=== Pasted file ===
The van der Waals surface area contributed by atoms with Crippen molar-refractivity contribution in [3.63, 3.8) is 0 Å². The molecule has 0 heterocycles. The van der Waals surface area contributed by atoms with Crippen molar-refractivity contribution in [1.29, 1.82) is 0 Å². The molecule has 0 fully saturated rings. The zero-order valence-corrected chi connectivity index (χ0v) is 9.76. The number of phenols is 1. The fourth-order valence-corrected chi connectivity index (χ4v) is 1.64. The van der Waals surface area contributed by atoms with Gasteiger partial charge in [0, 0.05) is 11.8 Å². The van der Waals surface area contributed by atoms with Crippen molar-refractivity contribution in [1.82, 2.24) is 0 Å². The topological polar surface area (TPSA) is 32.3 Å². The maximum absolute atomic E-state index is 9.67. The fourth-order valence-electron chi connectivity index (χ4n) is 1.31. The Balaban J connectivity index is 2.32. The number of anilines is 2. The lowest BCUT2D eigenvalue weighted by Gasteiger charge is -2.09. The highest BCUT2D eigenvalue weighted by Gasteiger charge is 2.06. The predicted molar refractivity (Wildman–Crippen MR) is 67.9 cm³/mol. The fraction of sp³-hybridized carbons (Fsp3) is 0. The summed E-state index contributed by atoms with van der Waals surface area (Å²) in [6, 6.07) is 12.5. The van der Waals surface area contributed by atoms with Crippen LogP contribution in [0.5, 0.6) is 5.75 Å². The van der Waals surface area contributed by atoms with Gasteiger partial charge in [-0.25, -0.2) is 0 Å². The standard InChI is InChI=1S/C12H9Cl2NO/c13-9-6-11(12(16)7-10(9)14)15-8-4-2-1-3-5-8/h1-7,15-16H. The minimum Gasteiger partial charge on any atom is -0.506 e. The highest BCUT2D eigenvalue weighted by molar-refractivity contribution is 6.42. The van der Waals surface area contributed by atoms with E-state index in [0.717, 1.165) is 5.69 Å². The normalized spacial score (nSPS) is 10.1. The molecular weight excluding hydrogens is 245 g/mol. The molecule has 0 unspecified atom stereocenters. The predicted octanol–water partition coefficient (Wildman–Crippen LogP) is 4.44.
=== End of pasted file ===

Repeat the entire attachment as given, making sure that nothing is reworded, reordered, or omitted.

The van der Waals surface area contributed by atoms with Crippen molar-refractivity contribution in [3.63, 3.8) is 0 Å². The molecule has 0 heterocycles. The van der Waals surface area contributed by atoms with Crippen molar-refractivity contribution in [1.29, 1.82) is 0 Å². The molecule has 0 fully saturated rings. The zero-order valence-corrected chi connectivity index (χ0v) is 9.76. The number of phenols is 1. The fourth-order valence-corrected chi connectivity index (χ4v) is 1.64. The van der Waals surface area contributed by atoms with Gasteiger partial charge in [0, 0.05) is 11.8 Å². The van der Waals surface area contributed by atoms with Crippen molar-refractivity contribution in [1.82, 2.24) is 0 Å². The topological polar surface area (TPSA) is 32.3 Å². The maximum absolute atomic E-state index is 9.67. The fourth-order valence-electron chi connectivity index (χ4n) is 1.31. The Balaban J connectivity index is 2.32. The number of anilines is 2. The lowest BCUT2D eigenvalue weighted by Gasteiger charge is -2.09. The highest BCUT2D eigenvalue weighted by Gasteiger charge is 2.06. The predicted molar refractivity (Wildman–Crippen MR) is 67.9 cm³/mol. The fraction of sp³-hybridized carbons (Fsp3) is 0. The summed E-state index contributed by atoms with van der Waals surface area (Å²) in [6, 6.07) is 12.5. The van der Waals surface area contributed by atoms with Crippen LogP contribution in [0.5, 0.6) is 5.75 Å². The van der Waals surface area contributed by atoms with Gasteiger partial charge in [-0.25, -0.2) is 0 Å². The standard InChI is InChI=1S/C12H9Cl2NO/c13-9-6-11(12(16)7-10(9)14)15-8-4-2-1-3-5-8/h1-7,15-16H. The minimum Gasteiger partial charge on any atom is -0.506 e. The highest BCUT2D eigenvalue weighted by molar-refractivity contribution is 6.42. The van der Waals surface area contributed by atoms with E-state index in [0.717, 1.165) is 5.69 Å². The normalized spacial score (nSPS) is 10.1. The molecular weight excluding hydrogens is 245 g/mol. The molecule has 0 unspecified atom stereocenters. The predicted octanol–water partition coefficient (Wildman–Crippen LogP) is 4.44.